Every man and his dog seems to be talking about human centred design at the moment, but what we want to know is what it actually means for retailers.
It all comes down to the customer -the human- being placed at, you guessed it, the centre. This means making every decision with the customer in mind, at all levels of your business. While thinking about the customer is by no means a new concept, the customer is always changing and so retailers need to keep up with this change to make sure that their needs are met. Customers are now able to directly engage with and interact with brands more than ever before through social media, which means that retailers can take advantage of this engagement to find out more about their customer.
The crux of it stays the same when it comes to thinking about the consumer- what do they need, why do they need it, and when do they need it. But when it comes to human centred design, it’s about going that one step further to find out this information. It’s about getting first-hand data, and lots of it. This means stepping away from the desk to ask questions, consistent observing, and consistent engagement- what frustrates your customers? What excites them? What could you do to make a process easier for them?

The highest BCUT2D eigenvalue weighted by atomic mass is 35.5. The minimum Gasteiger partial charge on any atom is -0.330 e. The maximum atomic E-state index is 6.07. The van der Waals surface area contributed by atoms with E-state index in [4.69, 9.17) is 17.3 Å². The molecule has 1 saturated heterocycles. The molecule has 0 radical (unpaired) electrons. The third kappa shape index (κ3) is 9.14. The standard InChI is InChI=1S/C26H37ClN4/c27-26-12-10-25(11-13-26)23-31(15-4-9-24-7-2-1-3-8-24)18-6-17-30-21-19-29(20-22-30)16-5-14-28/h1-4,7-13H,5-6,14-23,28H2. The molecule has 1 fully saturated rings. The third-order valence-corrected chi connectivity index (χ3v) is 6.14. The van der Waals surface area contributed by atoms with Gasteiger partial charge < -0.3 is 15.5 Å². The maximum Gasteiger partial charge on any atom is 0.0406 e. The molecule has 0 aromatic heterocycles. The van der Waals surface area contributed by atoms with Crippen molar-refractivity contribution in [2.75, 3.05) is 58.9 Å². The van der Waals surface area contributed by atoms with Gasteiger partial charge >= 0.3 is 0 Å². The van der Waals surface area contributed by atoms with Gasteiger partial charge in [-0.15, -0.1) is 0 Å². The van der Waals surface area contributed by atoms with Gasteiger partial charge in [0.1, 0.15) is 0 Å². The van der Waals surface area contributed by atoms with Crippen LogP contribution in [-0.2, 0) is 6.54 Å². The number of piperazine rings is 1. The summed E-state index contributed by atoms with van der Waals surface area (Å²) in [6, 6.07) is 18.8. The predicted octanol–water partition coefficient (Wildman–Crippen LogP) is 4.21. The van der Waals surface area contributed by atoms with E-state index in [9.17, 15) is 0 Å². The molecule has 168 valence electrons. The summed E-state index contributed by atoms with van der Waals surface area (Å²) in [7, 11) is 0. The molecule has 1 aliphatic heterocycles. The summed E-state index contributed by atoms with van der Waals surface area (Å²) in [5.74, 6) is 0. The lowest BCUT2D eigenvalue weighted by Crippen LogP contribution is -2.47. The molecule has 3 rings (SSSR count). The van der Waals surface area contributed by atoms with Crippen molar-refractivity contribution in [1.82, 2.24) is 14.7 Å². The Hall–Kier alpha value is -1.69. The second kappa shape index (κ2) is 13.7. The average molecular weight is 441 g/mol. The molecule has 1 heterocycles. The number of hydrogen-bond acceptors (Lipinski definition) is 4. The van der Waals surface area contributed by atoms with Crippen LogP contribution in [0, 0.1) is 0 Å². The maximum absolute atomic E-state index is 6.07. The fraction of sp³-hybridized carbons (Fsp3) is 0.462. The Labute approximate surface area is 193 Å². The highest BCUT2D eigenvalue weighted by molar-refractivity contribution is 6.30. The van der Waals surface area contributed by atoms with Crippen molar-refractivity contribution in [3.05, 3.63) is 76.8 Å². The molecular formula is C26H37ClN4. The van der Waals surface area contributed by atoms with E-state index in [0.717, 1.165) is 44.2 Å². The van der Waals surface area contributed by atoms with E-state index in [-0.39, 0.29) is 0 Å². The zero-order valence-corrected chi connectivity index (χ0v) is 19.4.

It’s also about giving data a ‘human’ quality- seeing numbers as people rather than just as numbers. Human centred design works hand in hand with improvement. By aiming to improve the lives of your customers, this empathy and attention to care has the potential to see real results, where customers feel valued and are therefore more inclined to keep shopping with your brand.
One of the main ways that human centred design can be used effectively is through experience mapping. By breaking down the experience of customers, retailers can address each part of the process that relate to the customer, and the opportunities for improvement become much easier to see. From this mapping, retailers can essentially do the thinking for the customer by placing themselves in their mindset, which can ultimately lead to giving the customer something they want or need before having to ask for it. Not bad, hey?
Human centred design has no boundaries- it goes where the customer goes. Who knows where it will go next? We’ll keep an eye on it for you and discuss some retailers who are using it well later down the track.
Till’ next time,